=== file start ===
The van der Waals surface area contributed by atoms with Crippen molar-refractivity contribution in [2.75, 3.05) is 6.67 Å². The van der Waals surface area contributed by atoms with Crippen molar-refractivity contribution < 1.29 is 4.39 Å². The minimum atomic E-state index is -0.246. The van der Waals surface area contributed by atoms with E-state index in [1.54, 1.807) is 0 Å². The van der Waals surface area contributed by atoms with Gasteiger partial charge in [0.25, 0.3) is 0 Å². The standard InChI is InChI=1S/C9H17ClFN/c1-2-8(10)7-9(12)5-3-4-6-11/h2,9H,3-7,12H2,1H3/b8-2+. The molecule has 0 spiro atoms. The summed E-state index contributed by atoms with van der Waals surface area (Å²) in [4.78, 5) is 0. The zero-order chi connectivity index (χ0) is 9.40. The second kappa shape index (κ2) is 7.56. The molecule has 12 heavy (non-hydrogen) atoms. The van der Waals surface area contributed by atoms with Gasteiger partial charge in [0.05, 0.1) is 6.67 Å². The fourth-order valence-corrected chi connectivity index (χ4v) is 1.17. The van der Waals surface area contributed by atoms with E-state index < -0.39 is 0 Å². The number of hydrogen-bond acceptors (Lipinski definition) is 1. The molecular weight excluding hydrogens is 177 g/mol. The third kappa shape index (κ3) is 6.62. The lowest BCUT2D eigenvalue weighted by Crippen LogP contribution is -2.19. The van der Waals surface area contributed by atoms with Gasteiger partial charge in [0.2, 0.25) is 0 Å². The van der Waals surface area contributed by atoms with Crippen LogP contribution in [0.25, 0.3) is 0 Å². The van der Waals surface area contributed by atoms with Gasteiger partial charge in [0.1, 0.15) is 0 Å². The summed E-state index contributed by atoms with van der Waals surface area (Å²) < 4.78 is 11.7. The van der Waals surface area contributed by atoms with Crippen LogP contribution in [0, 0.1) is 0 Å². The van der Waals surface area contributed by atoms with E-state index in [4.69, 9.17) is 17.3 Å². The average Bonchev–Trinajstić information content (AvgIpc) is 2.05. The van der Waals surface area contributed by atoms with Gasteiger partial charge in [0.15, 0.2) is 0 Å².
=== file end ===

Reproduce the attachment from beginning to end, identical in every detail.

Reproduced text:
The van der Waals surface area contributed by atoms with Crippen molar-refractivity contribution in [2.75, 3.05) is 6.67 Å². The van der Waals surface area contributed by atoms with Crippen molar-refractivity contribution < 1.29 is 4.39 Å². The minimum atomic E-state index is -0.246. The van der Waals surface area contributed by atoms with E-state index in [1.54, 1.807) is 0 Å². The van der Waals surface area contributed by atoms with Gasteiger partial charge in [0.25, 0.3) is 0 Å². The standard InChI is InChI=1S/C9H17ClFN/c1-2-8(10)7-9(12)5-3-4-6-11/h2,9H,3-7,12H2,1H3/b8-2+. The molecule has 0 spiro atoms. The summed E-state index contributed by atoms with van der Waals surface area (Å²) in [4.78, 5) is 0. The zero-order chi connectivity index (χ0) is 9.40. The second kappa shape index (κ2) is 7.56. The molecule has 12 heavy (non-hydrogen) atoms. The van der Waals surface area contributed by atoms with Gasteiger partial charge in [0.05, 0.1) is 6.67 Å². The fourth-order valence-corrected chi connectivity index (χ4v) is 1.17. The van der Waals surface area contributed by atoms with E-state index < -0.39 is 0 Å². The number of hydrogen-bond acceptors (Lipinski definition) is 1. The molecular weight excluding hydrogens is 177 g/mol. The third kappa shape index (κ3) is 6.62. The lowest BCUT2D eigenvalue weighted by Crippen LogP contribution is -2.19. The van der Waals surface area contributed by atoms with Gasteiger partial charge in [0.2, 0.25) is 0 Å². The van der Waals surface area contributed by atoms with Crippen LogP contribution in [0.25, 0.3) is 0 Å². The van der Waals surface area contributed by atoms with Gasteiger partial charge in [0.1, 0.15) is 0 Å². The summed E-state index contributed by atoms with van der Waals surface area (Å²) < 4.78 is 11.7. The van der Waals surface area contributed by atoms with Crippen LogP contribution in [0, 0.1) is 0 Å². The van der Waals surface area contributed by atoms with E-state index in [4.69, 9.17) is 17.3 Å². The average Bonchev–Trinajstić information content (AvgIpc) is 2.05. The van der Waals surface area contributed by atoms with Gasteiger partial charge in [0.15, 0.2) is 0 Å².